Heart disease must be a priority for any government with vision

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Adj Prof John G Kelly AM

Heart Foundation National Chief Executive Officer

If there is one lesson for the Turnbull Government from the 2016 federal election, it’s this: health matters. Winging it through an election campaign without a clearly articulated vision for healthcare is clearly a hazard for any major political party.

It’s not that the Health Minister nor the Prime Minister aren’t passionate and caring about the health of the nation. They ‘clearly’ are, and they deserve credit for that.

But what was missing from the campaign was a comprehensive plan and vision for tackling the big problems confronting the nation’s health.

They should have started with the Australian Institute of Health and Welfare’s iconic biannual report, Australia’s Health 2014.

As that report boldly stated that ‘chronic disease is Australia’s biggest health challenge’.

With 90% of all deaths and more than 85% of the disease ‘burden’ caused by chronic disease, it must be a leading policy priority for any party aspiring to lead the nation.

Cardiovascular disease – principally heart, stroke and blood vessel disease – and cancer are the ‘big two’ when it comes to chronic disease.

Both kill large numbers of Australians. Both cause much suffering. Both have shared risk factors.

There were 45,053 deaths from cardiovascular disease (29.3% of all deaths) and 44,734 deaths from cancer (29.1% of all deaths) in 2014. Together, they cause almost 60% of all deaths.

And while governments tend to prioritise cancer, the carnage caused by cardiovascular disease (CVD) gets comparatively little attention.

Decades of declining cardiovascular disease death rates – built on the back of successful research, prevention and treatment, much of it driven by the Heart Foundation – has nurtured complacency.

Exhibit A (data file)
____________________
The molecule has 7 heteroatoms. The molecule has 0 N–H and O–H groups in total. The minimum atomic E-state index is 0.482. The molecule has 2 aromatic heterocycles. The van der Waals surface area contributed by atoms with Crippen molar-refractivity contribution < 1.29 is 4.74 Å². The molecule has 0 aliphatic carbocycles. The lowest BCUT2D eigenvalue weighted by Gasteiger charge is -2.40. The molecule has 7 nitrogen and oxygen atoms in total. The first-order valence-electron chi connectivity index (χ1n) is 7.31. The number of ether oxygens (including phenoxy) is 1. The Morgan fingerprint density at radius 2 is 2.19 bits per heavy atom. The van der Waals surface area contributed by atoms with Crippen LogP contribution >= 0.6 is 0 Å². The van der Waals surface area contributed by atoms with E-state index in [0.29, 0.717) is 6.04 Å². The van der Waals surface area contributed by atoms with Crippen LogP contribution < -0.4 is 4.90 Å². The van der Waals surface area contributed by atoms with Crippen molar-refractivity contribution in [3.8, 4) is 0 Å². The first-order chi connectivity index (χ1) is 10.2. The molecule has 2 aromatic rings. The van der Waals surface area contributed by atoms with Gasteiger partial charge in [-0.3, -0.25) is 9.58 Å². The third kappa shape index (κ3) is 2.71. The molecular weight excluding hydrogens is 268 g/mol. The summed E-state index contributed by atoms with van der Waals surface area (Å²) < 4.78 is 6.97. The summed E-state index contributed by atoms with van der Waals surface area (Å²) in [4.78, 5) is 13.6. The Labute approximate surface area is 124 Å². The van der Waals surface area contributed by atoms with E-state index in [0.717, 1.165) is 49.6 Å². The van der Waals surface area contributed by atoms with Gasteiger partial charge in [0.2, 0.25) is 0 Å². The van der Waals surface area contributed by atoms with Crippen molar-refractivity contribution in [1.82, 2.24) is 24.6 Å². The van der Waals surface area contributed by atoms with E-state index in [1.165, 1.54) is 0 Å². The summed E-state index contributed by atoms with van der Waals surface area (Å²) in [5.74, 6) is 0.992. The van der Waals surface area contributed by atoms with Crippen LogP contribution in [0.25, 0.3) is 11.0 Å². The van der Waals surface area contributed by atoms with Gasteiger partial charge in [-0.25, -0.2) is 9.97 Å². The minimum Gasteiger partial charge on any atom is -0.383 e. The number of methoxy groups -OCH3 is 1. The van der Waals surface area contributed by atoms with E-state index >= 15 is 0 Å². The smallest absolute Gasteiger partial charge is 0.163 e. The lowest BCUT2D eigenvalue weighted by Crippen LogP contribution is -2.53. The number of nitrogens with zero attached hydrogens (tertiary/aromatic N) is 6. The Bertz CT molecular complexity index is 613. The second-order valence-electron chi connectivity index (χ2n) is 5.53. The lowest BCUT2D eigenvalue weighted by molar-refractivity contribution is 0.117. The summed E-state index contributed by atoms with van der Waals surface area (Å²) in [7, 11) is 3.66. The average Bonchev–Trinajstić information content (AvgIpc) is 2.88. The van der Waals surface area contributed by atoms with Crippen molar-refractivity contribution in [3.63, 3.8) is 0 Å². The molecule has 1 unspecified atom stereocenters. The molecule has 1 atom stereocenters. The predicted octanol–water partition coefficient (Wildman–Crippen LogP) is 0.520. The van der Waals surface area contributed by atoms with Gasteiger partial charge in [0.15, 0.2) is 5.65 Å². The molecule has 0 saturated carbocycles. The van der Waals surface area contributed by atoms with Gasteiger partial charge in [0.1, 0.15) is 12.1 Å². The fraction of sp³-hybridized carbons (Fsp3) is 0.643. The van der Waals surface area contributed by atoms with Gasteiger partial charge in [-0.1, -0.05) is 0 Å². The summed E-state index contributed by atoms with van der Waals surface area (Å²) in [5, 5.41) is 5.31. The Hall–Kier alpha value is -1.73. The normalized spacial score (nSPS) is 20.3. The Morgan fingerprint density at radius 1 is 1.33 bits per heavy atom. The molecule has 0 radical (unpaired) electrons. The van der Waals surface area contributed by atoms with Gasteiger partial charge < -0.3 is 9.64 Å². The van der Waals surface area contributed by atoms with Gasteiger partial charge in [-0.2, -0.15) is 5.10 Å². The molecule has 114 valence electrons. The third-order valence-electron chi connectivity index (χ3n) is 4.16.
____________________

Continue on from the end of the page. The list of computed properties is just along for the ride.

But with an ageing population and a list of risk factors that are getting worse, not better, much more can and must be done by government to reduce death and suffering caused by CVD.

There are big gaps in the current approach.

  • Governments of all persuasions are not investing enough in prevention – just 1.7% of our health budgets are allocated to public health, way behind New Zealand on 7% and Canada on 5.9%.
  • Nor are they supporting general practice to detecting those at high risk of heart attacks and stroke – and ensuring they get good management to help them avoid these major killers.
  • Too few people who have had heart attacks, or are living with heart failure, get access to live-saving cardiac rehabilitation, a highly cost-effective way of helping prevent further events.
  • We should also be investing more in cardiovascular research. We can do this my ensuring the Medical Research Future Fund reflects the burden of disease when allocations start rolling out from this important new source of research funding.
  • And while good things are happening, there is much more to be done to curtail the very high rates of cardiovascular disease facing Aboriginal and Torres Strait Islanders. Supporting the next phase of the Lighthouse project to address the low intervention rates for Indigenous heart attack patients should be a priority.

Embracing these and other cardiovascular issues through a comprehensive ‘heart and stroke’ strategy would be a very good starting point for the new Turnbull Government.

Not only would these measures save lives and improve the quality of life for those living with heart disease, it would reduce avoidable hospital admissions, easing pressure on hard pressed health budgets. Better still, the entire package would be cost neutral or better if we used funds raised from higher health levies on tobacco, alcohol and sugary drinks.

It should be a no-brainer for any government with vision.